Today lighting designers, specifiers and facilities teams are learning a new language of light-emitting diodes (LEDs) as well as an important distinction between lumen output and delivered lumens. The latter two lighting metrics are related yet different, and this is causing confusion in the field.
Read on to learn how to design with delivered lumens from LED lighting fixtures.
Decoding lumen outputs provided in spec sheets for conventional light fixtures
Spec sheets for conventional light fixtures list the lumen output of the light source as a defining characteristic of fixture performance, but the perceived importance of this metric is misleading. The lumen output (measured in lumens) describes the total quantity of lumens emitted by the light source; however, in most cases, light does not pass directly from the light source into the interior space. Instead, the light source emits light into a fixture housing, which reflects and focuses the light to deliver it to the target area or areas in a space. This light path is important, because light loses energy and intensity with every reflection (also known as the light loss factor). As a result, the amount of light leaving a fixture is often significantly lower than the light first emitted by the light source.
Accurately measuring fixture efficiency and light output
Fixture efficiency, a metric also included on fixture spec sheets, quantifies the percentage of the light emitted from the light source that is distributed by the fixture. Many in the field consider the illumination of conventional light sources in terms of lumen output rather than the light that actually reaches the target surface.
In contrast, LED fixtures describe light output in terms of delivered lumens, which refers to the amount of light delivered from the LED fixture to the target area. This delivered lumens metric discounts the lighting energy that is wasted when it bounces around inside the fixture, is absorbed by the fixture lens, or is emitted and scatters off into areas outside of the target surface.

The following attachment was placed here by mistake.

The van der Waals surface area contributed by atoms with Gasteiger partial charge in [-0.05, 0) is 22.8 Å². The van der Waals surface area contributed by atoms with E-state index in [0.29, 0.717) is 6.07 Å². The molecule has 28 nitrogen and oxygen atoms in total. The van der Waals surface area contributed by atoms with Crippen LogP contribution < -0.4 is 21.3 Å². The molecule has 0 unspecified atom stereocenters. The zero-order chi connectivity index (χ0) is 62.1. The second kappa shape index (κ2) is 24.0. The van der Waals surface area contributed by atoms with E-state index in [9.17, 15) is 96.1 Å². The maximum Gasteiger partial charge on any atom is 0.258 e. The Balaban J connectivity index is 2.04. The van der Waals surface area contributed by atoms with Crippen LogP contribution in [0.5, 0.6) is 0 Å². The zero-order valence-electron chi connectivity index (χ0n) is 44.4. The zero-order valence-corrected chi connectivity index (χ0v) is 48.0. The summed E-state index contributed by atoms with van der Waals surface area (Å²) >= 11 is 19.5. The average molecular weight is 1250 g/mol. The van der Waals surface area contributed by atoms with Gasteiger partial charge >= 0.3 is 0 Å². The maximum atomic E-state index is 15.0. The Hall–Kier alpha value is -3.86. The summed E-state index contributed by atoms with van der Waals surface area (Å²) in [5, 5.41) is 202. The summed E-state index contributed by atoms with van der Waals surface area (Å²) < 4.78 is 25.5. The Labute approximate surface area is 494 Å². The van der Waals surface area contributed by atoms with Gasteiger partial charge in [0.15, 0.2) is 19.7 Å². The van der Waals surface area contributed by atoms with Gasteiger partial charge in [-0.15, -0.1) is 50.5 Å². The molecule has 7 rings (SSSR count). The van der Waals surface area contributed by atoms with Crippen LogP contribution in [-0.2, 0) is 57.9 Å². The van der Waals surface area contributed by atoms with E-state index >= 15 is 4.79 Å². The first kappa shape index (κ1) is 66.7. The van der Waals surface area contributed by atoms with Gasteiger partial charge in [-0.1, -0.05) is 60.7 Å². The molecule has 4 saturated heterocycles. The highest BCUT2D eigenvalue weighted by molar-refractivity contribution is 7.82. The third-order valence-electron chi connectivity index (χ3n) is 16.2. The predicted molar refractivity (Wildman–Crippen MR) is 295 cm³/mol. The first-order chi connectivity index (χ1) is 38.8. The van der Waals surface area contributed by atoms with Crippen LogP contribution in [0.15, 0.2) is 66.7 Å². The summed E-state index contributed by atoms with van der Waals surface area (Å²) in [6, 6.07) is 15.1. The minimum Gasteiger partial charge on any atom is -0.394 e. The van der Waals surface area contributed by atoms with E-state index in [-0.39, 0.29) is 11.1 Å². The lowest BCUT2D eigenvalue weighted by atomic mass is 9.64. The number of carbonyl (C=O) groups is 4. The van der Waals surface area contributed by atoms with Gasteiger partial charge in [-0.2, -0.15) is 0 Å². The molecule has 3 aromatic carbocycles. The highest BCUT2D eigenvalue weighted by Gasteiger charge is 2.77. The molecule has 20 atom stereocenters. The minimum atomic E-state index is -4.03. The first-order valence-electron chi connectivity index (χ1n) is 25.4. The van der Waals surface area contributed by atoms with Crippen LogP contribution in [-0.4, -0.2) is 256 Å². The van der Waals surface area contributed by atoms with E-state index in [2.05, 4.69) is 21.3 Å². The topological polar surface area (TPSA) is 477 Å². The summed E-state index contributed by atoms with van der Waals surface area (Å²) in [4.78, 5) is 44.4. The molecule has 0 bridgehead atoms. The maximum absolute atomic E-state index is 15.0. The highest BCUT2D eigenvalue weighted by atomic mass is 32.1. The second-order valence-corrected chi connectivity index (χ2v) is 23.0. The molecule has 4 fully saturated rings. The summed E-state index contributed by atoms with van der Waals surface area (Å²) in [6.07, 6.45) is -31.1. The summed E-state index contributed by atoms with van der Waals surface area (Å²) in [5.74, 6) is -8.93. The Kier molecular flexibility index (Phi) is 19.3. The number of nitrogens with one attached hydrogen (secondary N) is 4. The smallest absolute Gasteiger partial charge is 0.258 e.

Understanding the difference between lumen output and delivered lumens
While lumen output and delivered lumens are often mistaken for being interchangeable, they do, in fact, represent different aspects of a fixture’s performance. This common misperception is creating confusion and chaos in the lighting world. Lighting designers and facility managers are transitioning from conventional lighting sources such as fluorescent to LEDs; however, many select an LED fixture with delivered lumens that is equivalent to the lumen output of the conventional fixture it is replacing. The result is an LED-illuminated environment that is far too bright.
Preventing the unintended over-illumination of the LED environment
“When replacing a conventional fixture with an LED fixture, it is important to consider both the lumen output of the conventional light source and the efficiency of the conventional fixture,” said Anne Kustner Haser, president of Anne Kustner Lighting Design in Evanston, Illinois. “These two metrics enable a designer to determine the amount of light distributed by the conventional fixture into the surrounding space. It is that value that designers should attempt to match in the delivered lumens performance of the LED fixture they select.”